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Download The Death of Conservatism Audiobook

Extended Audio Sample The Death of Conservatism Audiobook, by Sam Tanenhaus Click for printable size audiobook cover
3 out of 53 out of 53 out of 53 out of 53 out of 5 3.00 (134 ratings) (rate this audio book) Author: Sam Tanenhaus Narrator: Alan Sklar Publisher: Tantor Format: Unabridged Audiobook Delivery: Instant Download Audio Length: Release Date: September 2009 ISBN: 9781400183654
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Sam Tanenhaus’s essay “Conservatism Is Dead” prompted intense discussion and debate when it was published in the New Republic in the first days of Barack Obama’s presidency. Now Tanenhaus, a leading authority on modern politics, has expanded his argument into a sweeping history of the American conservative movement. For seventy-five years, he argues, the Right has been split between two factions: consensus-driven “realists,” who believe in the virtue of government and its power to adjust to changing conditions, and movement “revanchists,” who distrust government and society—and often find themselves at war with America itself.

Eventually, Tanenhaus writes, the revanchists prevailed, and the result is the decadent “movement conservatism” of today, a defunct ideology that is “profoundly and defiantly unconservative—in its arguments and ideas, its tactics and strategies, above all in its vision.”

But there is hope for conservatism. It resides in the examples of pragmatic leaders like Dwight Eisenhower and Ronald Reagan and thinkers like Whittaker Chambers and William F. Buckley Jr. Each came to understand that the true role of conservatism is not to advance a narrow ideological agenda but to engage in a serious dialogue with liberalism and join with it in upholding “the politics of stability.” Conservatives today need to rediscover the roots of this honorable tradition. It is their only route back to the center of American politics.

At once succinct and detailed, penetrating and nuanced, The Death of Conservatism is a must-listen for Americans of any political persuasion.

Download and start listening now!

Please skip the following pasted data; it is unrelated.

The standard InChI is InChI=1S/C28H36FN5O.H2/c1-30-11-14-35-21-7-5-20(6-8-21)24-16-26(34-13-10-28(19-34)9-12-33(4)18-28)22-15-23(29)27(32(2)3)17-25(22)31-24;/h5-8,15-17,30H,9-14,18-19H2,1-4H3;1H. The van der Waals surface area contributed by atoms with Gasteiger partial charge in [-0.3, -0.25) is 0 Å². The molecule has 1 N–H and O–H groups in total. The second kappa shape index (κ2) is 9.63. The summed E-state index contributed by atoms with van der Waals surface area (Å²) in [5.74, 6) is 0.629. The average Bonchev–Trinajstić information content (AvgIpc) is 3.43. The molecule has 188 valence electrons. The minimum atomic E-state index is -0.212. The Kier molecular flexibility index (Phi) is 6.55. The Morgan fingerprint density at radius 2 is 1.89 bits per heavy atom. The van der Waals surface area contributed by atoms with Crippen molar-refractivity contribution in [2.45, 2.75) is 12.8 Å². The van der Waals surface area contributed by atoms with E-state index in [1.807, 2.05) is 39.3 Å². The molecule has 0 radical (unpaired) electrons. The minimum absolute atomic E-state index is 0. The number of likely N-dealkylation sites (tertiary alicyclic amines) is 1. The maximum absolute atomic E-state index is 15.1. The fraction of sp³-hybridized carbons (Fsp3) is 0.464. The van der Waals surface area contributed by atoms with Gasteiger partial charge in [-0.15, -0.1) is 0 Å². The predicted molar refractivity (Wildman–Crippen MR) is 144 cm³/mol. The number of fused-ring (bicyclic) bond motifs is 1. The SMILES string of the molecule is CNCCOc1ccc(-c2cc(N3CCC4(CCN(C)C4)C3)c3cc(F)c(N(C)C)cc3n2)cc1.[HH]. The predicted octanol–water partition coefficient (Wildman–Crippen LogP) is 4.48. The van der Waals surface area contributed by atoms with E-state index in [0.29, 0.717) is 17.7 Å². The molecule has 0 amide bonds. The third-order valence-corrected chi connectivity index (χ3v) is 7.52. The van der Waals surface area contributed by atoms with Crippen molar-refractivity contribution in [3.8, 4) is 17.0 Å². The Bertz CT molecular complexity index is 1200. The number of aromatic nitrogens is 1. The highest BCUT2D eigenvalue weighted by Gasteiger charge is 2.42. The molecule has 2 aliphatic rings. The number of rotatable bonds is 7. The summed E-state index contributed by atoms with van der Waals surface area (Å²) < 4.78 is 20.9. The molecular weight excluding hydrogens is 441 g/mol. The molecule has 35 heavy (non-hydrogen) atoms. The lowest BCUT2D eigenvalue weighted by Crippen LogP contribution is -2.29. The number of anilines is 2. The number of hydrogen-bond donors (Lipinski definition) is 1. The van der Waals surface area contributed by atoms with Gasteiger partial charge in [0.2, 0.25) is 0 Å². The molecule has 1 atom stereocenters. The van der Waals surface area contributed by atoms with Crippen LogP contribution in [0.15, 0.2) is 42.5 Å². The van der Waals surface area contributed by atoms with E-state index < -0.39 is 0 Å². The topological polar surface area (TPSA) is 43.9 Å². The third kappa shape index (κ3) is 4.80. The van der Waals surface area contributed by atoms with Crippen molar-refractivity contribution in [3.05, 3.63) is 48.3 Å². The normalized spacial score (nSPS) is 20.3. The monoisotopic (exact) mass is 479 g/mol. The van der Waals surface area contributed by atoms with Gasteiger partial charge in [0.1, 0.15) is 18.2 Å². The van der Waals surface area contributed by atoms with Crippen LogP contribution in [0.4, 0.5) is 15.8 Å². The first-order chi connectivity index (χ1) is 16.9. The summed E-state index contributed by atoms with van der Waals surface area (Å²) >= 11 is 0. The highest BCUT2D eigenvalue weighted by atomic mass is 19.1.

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Listener Opinions

  • 4 out of 54 out of 54 out of 54 out of 54 out of 5 Adam | 2/2/2014

    " Really a book-length essay collection by a neighbor and fellow journalist colleague, but there's nothing light-weight about it. It really opened my eyes to the "true" conservatism, which has little to do with the reactionary turf you usually associate the label with. A deeply cogent argument about why we need political engagement among those with differing views. Well done, and highly recommended if you want to understand American politics today. "

  • 1 out of 51 out of 51 out of 51 out of 51 out of 5 Adam | 1/18/2014

    " This was a far more detailed and subtle look at politicing than normally appeals to me. "

  • 3 out of 53 out of 53 out of 53 out of 53 out of 5 Esteban del Mal | 1/6/2014

    " Always was a sucker for a good title. "

  • 2 out of 52 out of 52 out of 52 out of 52 out of 5 Kathleen | 12/23/2013

    " An essay that should have remained one. Dry and not that engaging. "

  • 3 out of 53 out of 53 out of 53 out of 53 out of 5 arieswym | 7/10/2013

    " Started off dense but last two thirds flew by. Lays out very clear examples of conservatives demonstrating similar behavior to what we currently see against President Obama. And these examples go back to FDR, so it's not a new phenomenon. "

  • 2 out of 52 out of 52 out of 52 out of 52 out of 5 David Guthrie | 3/6/2013

    " I like Sam Tanenhaus. He's one of my favorite Commie, Pinko, lefties. However his book seems to ignore that the left is just as out of touch, as the right has become, with midde America. "